Tools for learning

Protecting biodiversity and training future forest experts in the Congo

Kisangani is a city deep in the tropical forests of the Democratic Republic of the Congo (DRC), a 2,000-kilometer journey from the capital, Kinshasa, along the Congo River or via the occasional flight. Its university was the country’s only institution with forestry experts – which, 10 years ago, amounted to six people. Civil war and emigration had taken a major toll on the people and forests of the region.

Yet DRC has the second-largest swath of rainforests in the world, around 86 million hectares. In 2006, with the support of the European Union, CIFOR launched a project to both protect forest biodiversity and boost local expertise to carry out this task.

The DRC has the second-largest swath of rainforests in the world. Youth, who comprise more than half of its population, will need to play a critical role in forestry research and conservation to preserve these resources.

The centerpiece of this effort has been a series of activities that are now continuing with the ‘Training, Research, Environment in the Tshopo (province) project’, known as FORETS. It focuses on Yangambi, a 250,000 hectare UNESCO biosphere reserve, and on the University of Kisangani.

CIFOR has worked successfully with the University of Kisangani over the past 10 years to increase the number of students pursuing Masters or PhDs in biodiversity and forestry management. By the end of 2016, about 134 MSc and 76 PhD students had completed or were in the process of completing their curricula.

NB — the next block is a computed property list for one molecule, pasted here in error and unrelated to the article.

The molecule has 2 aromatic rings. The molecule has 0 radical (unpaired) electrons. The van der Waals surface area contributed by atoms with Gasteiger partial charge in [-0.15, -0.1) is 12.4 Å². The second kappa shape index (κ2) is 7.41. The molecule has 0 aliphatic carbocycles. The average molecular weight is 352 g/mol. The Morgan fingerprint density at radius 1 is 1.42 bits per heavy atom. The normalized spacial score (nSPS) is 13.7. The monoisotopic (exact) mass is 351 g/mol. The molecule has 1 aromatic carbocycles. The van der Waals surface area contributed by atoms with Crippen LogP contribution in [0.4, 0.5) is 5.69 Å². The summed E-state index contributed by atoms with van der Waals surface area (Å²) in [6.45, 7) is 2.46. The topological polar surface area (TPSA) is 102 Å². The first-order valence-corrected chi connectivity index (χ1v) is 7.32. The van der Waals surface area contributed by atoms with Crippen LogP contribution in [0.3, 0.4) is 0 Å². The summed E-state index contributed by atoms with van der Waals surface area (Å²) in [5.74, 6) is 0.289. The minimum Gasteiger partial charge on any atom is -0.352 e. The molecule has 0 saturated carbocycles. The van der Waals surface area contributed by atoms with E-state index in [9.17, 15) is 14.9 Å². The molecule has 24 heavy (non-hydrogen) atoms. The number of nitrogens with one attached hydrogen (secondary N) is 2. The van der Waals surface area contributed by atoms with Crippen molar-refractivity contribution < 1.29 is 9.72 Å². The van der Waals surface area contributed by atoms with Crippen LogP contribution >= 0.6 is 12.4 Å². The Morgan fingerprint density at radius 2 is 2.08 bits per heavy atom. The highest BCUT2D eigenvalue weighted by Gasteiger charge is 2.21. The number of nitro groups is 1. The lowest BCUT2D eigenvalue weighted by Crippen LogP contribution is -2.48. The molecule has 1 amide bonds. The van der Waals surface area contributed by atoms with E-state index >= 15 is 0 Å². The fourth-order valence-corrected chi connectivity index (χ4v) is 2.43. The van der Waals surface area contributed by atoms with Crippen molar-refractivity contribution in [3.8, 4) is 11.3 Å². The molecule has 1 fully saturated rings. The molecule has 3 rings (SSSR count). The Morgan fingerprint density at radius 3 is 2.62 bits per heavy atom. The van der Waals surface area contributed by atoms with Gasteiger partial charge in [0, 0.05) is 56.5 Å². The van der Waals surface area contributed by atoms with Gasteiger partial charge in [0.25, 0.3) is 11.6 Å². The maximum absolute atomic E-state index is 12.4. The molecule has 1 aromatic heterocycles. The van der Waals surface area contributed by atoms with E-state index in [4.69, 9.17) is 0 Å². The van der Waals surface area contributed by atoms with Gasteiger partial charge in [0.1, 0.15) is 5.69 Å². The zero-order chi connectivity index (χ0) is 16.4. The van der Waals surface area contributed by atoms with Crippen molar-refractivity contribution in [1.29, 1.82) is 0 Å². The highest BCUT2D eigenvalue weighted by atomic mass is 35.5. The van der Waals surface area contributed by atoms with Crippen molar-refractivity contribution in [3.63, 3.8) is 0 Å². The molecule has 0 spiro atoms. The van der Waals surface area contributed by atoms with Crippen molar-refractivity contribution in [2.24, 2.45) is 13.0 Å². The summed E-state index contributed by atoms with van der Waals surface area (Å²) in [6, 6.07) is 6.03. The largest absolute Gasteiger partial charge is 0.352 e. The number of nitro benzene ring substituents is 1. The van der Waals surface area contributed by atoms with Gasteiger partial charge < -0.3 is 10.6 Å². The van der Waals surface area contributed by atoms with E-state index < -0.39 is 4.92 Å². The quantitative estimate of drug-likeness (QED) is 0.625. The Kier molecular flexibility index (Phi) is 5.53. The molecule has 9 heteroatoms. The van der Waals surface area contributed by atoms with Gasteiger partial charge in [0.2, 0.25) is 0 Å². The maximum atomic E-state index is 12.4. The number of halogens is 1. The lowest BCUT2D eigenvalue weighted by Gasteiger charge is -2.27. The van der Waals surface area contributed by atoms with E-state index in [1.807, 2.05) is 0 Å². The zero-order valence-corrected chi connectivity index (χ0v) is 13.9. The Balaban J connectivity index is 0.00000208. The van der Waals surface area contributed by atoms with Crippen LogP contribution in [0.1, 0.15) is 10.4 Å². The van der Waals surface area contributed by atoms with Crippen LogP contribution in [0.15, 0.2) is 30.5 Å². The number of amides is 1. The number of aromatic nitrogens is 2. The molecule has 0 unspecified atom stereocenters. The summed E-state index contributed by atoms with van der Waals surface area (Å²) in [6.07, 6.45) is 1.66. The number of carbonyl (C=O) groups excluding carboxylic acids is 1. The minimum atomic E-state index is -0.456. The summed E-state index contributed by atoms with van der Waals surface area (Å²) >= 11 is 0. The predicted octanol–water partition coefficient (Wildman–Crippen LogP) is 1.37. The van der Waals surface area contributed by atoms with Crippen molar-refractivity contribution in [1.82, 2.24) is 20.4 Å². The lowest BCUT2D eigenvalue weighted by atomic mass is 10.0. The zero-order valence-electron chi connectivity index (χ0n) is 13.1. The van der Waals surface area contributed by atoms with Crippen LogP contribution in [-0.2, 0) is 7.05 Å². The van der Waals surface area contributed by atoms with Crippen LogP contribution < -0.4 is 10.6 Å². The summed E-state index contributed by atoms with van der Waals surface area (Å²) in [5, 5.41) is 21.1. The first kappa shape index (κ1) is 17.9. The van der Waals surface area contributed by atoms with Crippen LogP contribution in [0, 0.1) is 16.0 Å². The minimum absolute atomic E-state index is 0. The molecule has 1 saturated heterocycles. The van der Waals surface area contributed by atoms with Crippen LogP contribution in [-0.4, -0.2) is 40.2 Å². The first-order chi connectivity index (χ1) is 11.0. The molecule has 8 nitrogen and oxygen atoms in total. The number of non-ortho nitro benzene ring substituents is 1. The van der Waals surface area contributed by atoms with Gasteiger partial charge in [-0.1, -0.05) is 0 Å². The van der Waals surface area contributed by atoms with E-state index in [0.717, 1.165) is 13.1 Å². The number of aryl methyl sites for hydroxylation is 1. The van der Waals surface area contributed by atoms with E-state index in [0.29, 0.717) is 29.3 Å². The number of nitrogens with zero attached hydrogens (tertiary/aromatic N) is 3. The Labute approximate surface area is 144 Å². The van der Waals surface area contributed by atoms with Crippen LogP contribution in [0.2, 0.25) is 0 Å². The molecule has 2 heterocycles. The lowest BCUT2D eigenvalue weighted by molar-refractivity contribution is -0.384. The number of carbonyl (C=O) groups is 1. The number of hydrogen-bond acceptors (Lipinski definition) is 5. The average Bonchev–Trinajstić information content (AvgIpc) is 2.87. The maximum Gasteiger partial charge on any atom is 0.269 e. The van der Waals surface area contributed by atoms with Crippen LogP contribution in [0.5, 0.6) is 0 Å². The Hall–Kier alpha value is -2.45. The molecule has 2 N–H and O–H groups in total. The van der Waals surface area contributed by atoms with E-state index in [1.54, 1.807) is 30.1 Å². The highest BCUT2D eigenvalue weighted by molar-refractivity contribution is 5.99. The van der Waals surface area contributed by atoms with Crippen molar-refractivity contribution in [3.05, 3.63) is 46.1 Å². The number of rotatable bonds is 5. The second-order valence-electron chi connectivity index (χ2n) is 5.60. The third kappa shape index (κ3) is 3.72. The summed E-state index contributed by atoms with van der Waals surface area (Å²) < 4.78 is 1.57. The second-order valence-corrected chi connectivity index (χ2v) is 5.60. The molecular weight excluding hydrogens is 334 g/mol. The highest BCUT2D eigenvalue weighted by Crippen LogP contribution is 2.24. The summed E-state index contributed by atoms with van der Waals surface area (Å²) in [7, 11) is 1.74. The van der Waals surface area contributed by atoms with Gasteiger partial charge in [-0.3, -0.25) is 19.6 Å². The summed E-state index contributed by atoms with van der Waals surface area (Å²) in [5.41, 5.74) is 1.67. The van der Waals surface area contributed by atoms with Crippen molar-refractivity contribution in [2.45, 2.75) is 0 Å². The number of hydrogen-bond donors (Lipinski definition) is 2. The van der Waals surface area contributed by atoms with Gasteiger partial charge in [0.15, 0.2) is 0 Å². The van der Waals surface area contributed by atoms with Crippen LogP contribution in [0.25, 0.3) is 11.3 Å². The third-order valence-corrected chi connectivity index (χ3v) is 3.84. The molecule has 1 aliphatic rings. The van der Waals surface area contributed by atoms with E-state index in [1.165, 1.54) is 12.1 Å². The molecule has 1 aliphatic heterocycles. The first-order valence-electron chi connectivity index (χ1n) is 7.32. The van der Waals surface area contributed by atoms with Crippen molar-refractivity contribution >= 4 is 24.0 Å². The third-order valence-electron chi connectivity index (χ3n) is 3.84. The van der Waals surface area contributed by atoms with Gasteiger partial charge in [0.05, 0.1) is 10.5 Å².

Clearing the way for a new generation of forest experts

Traditionally, few women enroll in science programs at Kisangani, but their numbers are growing. Consolate Kaswera Kyamakya completed her PhD during an earlier phase of the project, and spoke in 2012 about the challenge of pursuing science as a woman: “Here at the university there are not even five women professors. So I said to myself: ‘I have to try. I have to fight to get to this level’. If I am an example for other girls, this will be a good thing.”

Today, Professor Kaswera Kyamakya is leading a new cohort of men and women toward careers in forest management.

For me, this postgraduate program truly ‘closes the gap’. Young people are graduating at age 25 and already making enormous contributions to society. As far as women are concerned, my role is to encourage ambitious girls to work hard until graduation instead of marrying prematurely. I’m often asked how I reconcile motherhood and professional life: I do it with joy in order to show these young people that they can get there if they want to.

Consolate Kaswera Kyamakya, Associate Professor, Faculty of Sciences, University of Kisangani

The fourth phase of the project is underway, with a new intake of MSc and PhD students and new research projects in and around the Yangambi Reserve.

FORETS project goals

  • Promote exceptional biodiversity of Yangambi Reserve.
  • Boost sustainable agriculture, forestry and ecosystem services around the Reserve.
  • Reduce deforestation in and around the Yangambi Reserve.
  • Increase carbon storage through reforestation, protection and improved management.

Communication and outreach for greater impact

FORETS emphasizes communication, aiming for audiences ranging from local people in the Yangambi area to NGOs, national policy-makers and international donors. Working in French and English, outreach elements include:

  • Media training;
  • Radio programming, in partnership with local radio stations;
  • Media engagement (cultivating Green Journalists Network contacts, regional and international);
  • Newsletters to highlight project progress and news, and emphasizing increased visibility of Congolese institutions.

Photos by O. Girard/CIFOR.

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